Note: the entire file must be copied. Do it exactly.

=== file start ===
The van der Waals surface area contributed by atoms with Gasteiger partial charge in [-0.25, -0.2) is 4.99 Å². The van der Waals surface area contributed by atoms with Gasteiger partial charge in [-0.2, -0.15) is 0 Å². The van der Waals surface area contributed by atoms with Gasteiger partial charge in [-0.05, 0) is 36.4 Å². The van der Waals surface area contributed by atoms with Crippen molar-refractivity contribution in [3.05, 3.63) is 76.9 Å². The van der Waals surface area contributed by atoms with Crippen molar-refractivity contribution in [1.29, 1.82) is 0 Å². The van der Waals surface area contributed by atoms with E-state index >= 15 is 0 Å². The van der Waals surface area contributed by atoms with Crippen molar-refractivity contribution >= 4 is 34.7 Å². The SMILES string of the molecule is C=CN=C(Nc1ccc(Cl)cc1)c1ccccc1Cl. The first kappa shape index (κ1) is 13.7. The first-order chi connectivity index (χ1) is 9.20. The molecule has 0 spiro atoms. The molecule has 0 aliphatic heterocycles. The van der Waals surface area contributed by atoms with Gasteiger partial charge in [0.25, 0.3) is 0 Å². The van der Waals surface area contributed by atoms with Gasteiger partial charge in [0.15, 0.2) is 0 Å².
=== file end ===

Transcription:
The van der Waals surface area contributed by atoms with Gasteiger partial charge in [-0.25, -0.2) is 4.99 Å². The van der Waals surface area contributed by atoms with Gasteiger partial charge in [-0.2, -0.15) is 0 Å². The van der Waals surface area contributed by atoms with Gasteiger partial charge in [-0.05, 0) is 36.4 Å². The van der Waals surface area contributed by atoms with Crippen molar-refractivity contribution in [3.05, 3.63) is 76.9 Å². The van der Waals surface area contributed by atoms with Crippen molar-refractivity contribution in [1.29, 1.82) is 0 Å². The van der Waals surface area contributed by atoms with E-state index >= 15 is 0 Å². The van der Waals surface area contributed by atoms with Crippen molar-refractivity contribution >= 4 is 34.7 Å². The SMILES string of the molecule is C=CN=C(Nc1ccc(Cl)cc1)c1ccccc1Cl. The first kappa shape index (κ1) is 13.7. The first-order chi connectivity index (χ1) is 9.20. The molecule has 0 spiro atoms. The molecule has 0 aliphatic heterocycles. The van der Waals surface area contributed by atoms with Gasteiger partial charge in [0.25, 0.3) is 0 Å². The van der Waals surface area contributed by atoms with Gasteiger partial charge in [0.15, 0.2) is 0 Å².